Does John Leopold have
He'll have plenty of time — 30 days to be specific — to contemplate such a cosmic question, as the former Anne Arundel County executive serves out the surprise prison sentence he received Thursday for misconduct in office.
The not-quite-hanging judge who found him guilty on two counts of misconduct and ordered him locked up was Dennis Sweeney, who in 2009 presided over the trial of another public official gone wrong: former Baltimore Mayor Sheila Dixon.
Dixon escaped without prison time — and with more of her dignity intact if only because her crime involved the embezzlement of gift cards rather than the emptying of catheter bags.
(A brief sidebar: Corrupt politicians, let this be a lesson to you. Disgust over bodily fluids will trump mere pocketing of cash, at least in the minds of your former constituents. Unless, of course, you up the indelible-imagery ante by stuffing it down your brassiere or flush it down the toilet, as former
I don't know that you can make a direct apples-to-apples comparison of the Leopold and Dixon cases, although behind both their troubles is quite obviously an abuse of the privilege and trust of their public offices. But Sweeney himself connected the dots Thursday.
He pointedly scolded Leopold for failing to heed the lessons of a certain "chief executive of a neighboring jurisdiction" who was forced to resign, who could be no one but Dixon. And, he continued, the disposition of that case — Dixon received probation, fines and community service as part of a plea deal — apparently wasn't enough to deter Leopold from similarly abusing his authority.
So Sweeney ordered handcuffs and something of a perp walk for Leopold, another humiliation for someone who had already had his parking lot assignations and other embarrassing misbehaviors exposed over the course of the state prosecutor's investigation and ultimate indictment and trial.
Quite a different outcome from Dixon's, who walked out defiantly even after signing off on a deal in which she pleaded guilty to embezzlement, kept a more than $80,000-a-year pension and got probation rather than prison time. You have to wonder if Sweeney was galled by how, even with this nice deal, Dixon fell behind on the payments to charities that were also part of the agreement and was charged with violating her probation. (She ultimately paid up.)
In the end, it probably doesn't matter whether Leopold has Dixon to blame for his prison sentence — he was found guilty, and as any schoolchild knows, the but-Sheila-was-bad-too argument never gets you anywhere.
Leopold, it should also be said, is not exactly facing hard time. He'll be behind bars for 30 days, not even amid the general population but in a single cell in a building for convicts with more serious medical issues.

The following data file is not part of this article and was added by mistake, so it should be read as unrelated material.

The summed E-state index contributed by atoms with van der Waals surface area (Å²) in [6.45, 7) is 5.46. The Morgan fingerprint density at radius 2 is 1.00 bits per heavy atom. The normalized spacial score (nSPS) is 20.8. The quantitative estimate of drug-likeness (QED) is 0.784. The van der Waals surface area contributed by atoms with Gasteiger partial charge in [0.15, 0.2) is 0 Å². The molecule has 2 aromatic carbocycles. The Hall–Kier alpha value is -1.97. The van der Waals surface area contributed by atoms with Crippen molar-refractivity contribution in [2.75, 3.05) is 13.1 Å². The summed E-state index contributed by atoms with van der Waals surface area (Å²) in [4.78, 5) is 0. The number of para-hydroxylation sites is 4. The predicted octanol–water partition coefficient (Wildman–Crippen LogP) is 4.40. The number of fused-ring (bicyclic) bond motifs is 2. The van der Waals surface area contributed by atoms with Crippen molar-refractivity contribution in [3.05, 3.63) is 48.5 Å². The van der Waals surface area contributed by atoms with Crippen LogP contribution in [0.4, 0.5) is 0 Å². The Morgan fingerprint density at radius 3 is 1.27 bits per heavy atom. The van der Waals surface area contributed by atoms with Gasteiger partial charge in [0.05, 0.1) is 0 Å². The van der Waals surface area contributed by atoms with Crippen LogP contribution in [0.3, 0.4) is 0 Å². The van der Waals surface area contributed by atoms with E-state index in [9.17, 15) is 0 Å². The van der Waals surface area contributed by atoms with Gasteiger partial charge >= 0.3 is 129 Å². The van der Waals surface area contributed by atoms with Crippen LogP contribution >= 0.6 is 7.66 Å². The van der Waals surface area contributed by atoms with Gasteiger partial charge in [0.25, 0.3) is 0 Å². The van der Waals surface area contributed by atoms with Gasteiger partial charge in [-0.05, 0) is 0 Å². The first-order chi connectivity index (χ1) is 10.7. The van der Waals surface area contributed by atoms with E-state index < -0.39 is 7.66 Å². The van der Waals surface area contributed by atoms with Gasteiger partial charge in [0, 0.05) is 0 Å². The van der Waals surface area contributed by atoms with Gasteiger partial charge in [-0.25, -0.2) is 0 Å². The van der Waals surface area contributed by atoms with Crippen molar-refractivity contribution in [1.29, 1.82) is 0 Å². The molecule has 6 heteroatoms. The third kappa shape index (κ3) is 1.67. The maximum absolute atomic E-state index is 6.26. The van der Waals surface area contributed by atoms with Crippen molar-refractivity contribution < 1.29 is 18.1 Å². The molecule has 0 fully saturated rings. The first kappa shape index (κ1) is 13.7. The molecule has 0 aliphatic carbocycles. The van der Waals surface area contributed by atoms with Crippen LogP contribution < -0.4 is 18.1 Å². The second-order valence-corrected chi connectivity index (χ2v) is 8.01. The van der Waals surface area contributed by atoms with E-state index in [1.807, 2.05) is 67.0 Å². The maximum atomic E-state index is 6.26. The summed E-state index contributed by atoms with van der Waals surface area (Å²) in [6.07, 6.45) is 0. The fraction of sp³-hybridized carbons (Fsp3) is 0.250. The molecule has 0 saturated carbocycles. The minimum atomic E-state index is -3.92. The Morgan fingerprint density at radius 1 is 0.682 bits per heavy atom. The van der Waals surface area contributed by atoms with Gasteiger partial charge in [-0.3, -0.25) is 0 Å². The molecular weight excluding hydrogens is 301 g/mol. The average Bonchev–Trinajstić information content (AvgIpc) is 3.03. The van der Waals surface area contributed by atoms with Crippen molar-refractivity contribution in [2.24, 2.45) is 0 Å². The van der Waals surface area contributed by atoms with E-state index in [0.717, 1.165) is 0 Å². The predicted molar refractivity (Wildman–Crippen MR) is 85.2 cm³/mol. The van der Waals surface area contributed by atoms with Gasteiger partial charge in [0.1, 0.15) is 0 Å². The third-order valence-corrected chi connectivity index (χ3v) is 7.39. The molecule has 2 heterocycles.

Still, I have to admit, I felt a bit sorry for the guy. I've never met him, although I talked to him on the phone several years ago for a column, and he certainly lived up to his earlier reputation for quirkiness. I don't believe I've ever interviewed another government official who told me he also considered himself an abstract expressionist painter.
But that's part of the problem, I think. Not the abstract expressionist part — although give me a good cubist painting any day — but the fact that whatever sympathy is out there for Leopold comes because we know he is more than his crime.
Lord knows how many nameless, faceless people are jailed every day for far longer than Leopold — and who likely had far fewer resources to wage the kind of defense that the former county executive did. And whose crimes may not have hurt as many as Leopold's arguably did, given his violation of his elected duties.
Plus, as with Dixon, more troubling stuff came out than either was ultimately convicted of in criminal court: Dixon's coziness with developers, particularly one Ronald Lipscomb, to whom she could help steer significant tax breaks; the allegations of sexual harassment and a Nixonian political enemies list that are the basis of lawsuits against Leopold.
Maybe the real surprise of the sentence is that jail time wasn't requested by the prosecutors, or expected by a public that sees political corruption in a different light than other criminal offenses.
Sweeney's blunt words on Thursday — he called Leopold's behavior "outrageous" and "egregious" and said Leopold deserved "condemnation" — were reminiscent of how he sent Dixon away after her own sentencing. She left office, he said, "in total disgrace."
At Dixon's sentencing, Sweeney took the opportunity to laud city officials for reforming their ethics laws after her indictment, adding that he hoped "it will have a shelf life beyond the next election.
"If not," he said, "then the city will be doomed to repeat the cycle of petty and tawdry corruption."
Sweeney didn't realize he should have added: "And I'm talking to you too, neighboring jurisdictions."